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Business Observer Friday, Jan. 4, 2013 7 years ago

China by Internet

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Can you build a product in China without ever setting foot there? Just ask entrepreneur Simon Morris.
by: Jean Gruss Contributing Writer

Name: iAM-Innovations

Founders/owners: Simon Morris

When founded: May 21

Initial investment: $10,000

Sales: Not disclosed

Fun fact: Simon Morris only knows his Chinese contact by one name, Sunnie.

As a mortgage broker in Fort Myers, Simon Morris started using computer tablets to make presentations to clients.

Today's touch-screen devices are sometimes difficult to manage, especially with the cheap styli on the market today. “We just decided we could make a better model,” says Morris, who was discussing the problem with a former business partner.

But Morris had no engineering knowledge and no contacts in manufacturing. He grew up in Cape Coral after his British parents settled in the area when he was 9 years old, earning a degree in education teaching special-needs children. He worked in sales for a few years for technology research firm Gartner in Fort Myers and then became a mortgage broker. “I've made it through the tough times,” he says.

Morris was undeterred. He started by surfing the Internet on a site called Alibaba.com, a business-to-business website that connects buyers and manufacturers globally.

While searching for stylus manufacturers on the website, Morris started an online conversation with someone named Sunnie. “I don't know if it's a man or a woman,” Morris chuckles. In fact, Morris doesn't even know the person's last name, except that the person is Chinese and has connections with manufacturers of styli in Shenzhen, near Hong Kong.

The first prototype of what would be called iAM Digit cost $300. “I wired the funds into an HSBC Bank account,” Morris says. “By then I was pretty sure we'd get something back.”

Fact is, the Chinese contact wanted to know that Morris was legitimate too, he says. “They took a chance on us,” he says.

To get the design right, Morris says he had to use simple language that Chinese people could translate easily. Morris says his teaching skills with special-needs children came in handy. “I boiled it down to its simplest items,” he says.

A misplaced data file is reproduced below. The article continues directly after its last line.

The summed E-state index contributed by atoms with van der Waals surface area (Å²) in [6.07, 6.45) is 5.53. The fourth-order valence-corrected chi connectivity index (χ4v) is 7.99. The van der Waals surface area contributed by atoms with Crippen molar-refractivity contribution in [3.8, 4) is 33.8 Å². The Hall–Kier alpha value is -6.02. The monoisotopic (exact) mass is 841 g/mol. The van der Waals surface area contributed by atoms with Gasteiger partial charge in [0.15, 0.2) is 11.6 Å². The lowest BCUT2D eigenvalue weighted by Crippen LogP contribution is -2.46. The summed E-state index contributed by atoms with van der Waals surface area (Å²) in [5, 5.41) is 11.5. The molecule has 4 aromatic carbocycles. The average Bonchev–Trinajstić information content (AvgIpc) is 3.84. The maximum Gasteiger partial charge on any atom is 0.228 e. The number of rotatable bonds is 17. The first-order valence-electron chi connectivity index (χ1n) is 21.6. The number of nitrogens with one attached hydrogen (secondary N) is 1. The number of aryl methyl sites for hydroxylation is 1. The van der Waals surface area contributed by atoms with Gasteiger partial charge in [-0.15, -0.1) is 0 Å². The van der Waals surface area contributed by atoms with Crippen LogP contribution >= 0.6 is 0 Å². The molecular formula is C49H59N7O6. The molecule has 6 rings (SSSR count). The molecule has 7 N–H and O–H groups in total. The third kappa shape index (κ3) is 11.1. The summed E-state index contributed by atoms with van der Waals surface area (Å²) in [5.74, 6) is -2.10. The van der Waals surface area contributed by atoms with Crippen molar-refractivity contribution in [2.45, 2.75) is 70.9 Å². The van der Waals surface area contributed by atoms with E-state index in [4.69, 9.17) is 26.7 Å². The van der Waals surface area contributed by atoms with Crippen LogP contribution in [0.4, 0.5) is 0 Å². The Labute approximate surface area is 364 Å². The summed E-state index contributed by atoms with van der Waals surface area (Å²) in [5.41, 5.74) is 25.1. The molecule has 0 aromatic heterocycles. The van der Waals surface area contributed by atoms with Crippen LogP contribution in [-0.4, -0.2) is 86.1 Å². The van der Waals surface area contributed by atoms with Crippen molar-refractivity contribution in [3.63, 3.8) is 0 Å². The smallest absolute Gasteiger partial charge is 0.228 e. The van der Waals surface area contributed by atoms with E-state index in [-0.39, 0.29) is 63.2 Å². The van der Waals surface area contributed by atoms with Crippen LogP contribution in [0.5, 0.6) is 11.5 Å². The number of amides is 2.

Morris knew what he wanted: A stylus that had weight like a top-quality writing instrument, two different tips (a smaller one for the iPhone and a larger one for the iPad) and magnets so that it could stick to the Apple SmartCover for iPads. None of his competitors has those attributes, he says; “They didn't feel like a natural writing instrument.”

It took about a year to get the design right, Morris says. That included a delay when Apple changed the design of its SmartCover, costing Morris 90 days and about $400 in design changes.

Initially, the Chinese wanted Morris to buy 3,000 styli, but he negotiated a favorable price for 1,000. “I used my sales skills,” he says. In all, Morris says he's invested about $10,000 in the project. “It was done over the Internet with no face-to-face contact,” Morris notes.

Since launching the stylus in recent months, Morris says he's sold about 180 iAM Digit styli, all through his website: iamstylus.com. Each one costs $29.99. Morris says he's explored selling them through other means, such as retailers, but he hasn't lined up any deals yet. He's also handed them out to bloggers who review products for online publications such as 9to5 Mac and has earned some good press.

Morris still works as a mortgage broker and he spends most of his evenings on his company, iAM-Innovations. He declines to share sales figures and is hesitant to forecast future sales, but he says he's ready if a big order comes. “If this were to take off, my goal is to concept other products and take them down the same path,” he says. “It's given me a bounce in my step.”

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